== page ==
Larger-than-life, vibrant, glass mosaic murals are set to grab the attention of even the most jaded New York City subway rider.
U.S. artist Nick Cave, best known for his Soundsuits of head-to-toe costumes made with a variety of fabrics, textures, colors and patterns, has used the same concept in an installation of the permanent, two-dimensional, mosaic display.
The sprawling mural called “Every One” was unveiled by New York City’s Metropolitan Transportation Authority (MTA) on Friday. First of a three-piece installation, the others titled “Each One” and “Equal All,” will be completed early next year.
“Every One” is a mosaic and video installation that runs along the corridor under 42nd Street connecting the Times Square and Bryant Park subway stations.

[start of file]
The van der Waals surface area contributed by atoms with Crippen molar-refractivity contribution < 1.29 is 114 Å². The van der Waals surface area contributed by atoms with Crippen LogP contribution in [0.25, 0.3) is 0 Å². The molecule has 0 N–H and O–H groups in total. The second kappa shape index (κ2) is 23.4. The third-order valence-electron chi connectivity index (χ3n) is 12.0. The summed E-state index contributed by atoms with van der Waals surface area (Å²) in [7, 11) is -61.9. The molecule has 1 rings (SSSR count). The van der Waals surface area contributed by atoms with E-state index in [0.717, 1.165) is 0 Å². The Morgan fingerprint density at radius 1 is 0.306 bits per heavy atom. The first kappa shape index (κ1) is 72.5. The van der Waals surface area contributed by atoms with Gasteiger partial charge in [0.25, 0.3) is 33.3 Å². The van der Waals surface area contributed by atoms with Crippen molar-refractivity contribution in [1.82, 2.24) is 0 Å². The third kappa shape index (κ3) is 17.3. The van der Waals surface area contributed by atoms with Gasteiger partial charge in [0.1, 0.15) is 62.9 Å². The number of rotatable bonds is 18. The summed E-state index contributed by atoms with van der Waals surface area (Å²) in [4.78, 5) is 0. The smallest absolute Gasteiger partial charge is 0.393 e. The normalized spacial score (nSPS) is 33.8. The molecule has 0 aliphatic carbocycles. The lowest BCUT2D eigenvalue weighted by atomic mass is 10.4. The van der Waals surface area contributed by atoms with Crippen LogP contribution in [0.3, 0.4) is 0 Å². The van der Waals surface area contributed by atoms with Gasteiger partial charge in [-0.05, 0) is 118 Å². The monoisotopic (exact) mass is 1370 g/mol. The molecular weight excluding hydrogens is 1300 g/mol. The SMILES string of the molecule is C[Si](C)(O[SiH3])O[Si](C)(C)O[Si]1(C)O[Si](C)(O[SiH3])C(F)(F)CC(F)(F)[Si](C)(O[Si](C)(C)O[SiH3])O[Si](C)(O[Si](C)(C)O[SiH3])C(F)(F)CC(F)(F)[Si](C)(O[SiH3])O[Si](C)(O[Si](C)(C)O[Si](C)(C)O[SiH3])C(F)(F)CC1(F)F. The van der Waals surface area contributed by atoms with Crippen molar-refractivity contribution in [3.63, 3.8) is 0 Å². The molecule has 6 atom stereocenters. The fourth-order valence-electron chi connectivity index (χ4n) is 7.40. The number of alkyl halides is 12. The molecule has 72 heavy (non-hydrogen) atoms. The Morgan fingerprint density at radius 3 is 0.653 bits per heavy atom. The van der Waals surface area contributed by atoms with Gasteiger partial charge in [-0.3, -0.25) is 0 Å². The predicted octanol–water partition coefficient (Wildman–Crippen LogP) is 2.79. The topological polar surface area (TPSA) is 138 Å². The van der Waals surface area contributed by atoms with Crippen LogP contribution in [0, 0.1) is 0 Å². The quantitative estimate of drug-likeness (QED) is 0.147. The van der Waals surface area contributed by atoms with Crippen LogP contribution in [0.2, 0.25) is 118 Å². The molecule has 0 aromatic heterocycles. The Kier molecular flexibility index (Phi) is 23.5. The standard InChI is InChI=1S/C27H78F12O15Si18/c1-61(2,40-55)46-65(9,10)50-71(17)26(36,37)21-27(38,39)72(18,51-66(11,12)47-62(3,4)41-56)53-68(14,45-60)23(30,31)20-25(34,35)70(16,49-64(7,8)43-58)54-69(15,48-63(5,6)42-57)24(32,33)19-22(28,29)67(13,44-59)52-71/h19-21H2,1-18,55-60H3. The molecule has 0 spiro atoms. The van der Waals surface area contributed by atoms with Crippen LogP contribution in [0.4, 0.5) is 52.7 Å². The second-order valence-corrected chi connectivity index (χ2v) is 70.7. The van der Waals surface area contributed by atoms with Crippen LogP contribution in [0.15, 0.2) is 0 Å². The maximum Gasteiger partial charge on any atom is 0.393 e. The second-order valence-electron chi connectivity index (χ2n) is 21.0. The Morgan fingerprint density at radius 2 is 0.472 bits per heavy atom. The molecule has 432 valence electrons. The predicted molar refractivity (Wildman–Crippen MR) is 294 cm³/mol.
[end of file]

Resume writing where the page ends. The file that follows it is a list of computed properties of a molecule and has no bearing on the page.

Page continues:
“I’m sure everyone was wondering how is this all going to translate from, you know, the sort of fiber materials into mosaic glass,” Cave told Reuters from his studio in Chicago.
Seeing the mosaic for the first time after it was installed, Cave said, “I was … blown away. It was epic.”
“As you’re walking and passing through, it is moving along with you,” Cave said. “My idea … was that it operated the same way in which the people were moving through the space.”
The new artwork covers 3,200 square feet and includes more than two dozen Soundsuits. When completed, the three installations will cover 4,600 square feet and will extend from the Times Square to Grand Central subway stations.
It will be Cave’s largest, permanent public art and the largest mosaic project in the NYC transit system, according to the MTA.
The art was unveiled as part of a public campaign to welcome riders back to the subway after the COVID-19 lockdown and to encourage the use of mass transit.
“For me, this presents a new direction,” the artist said.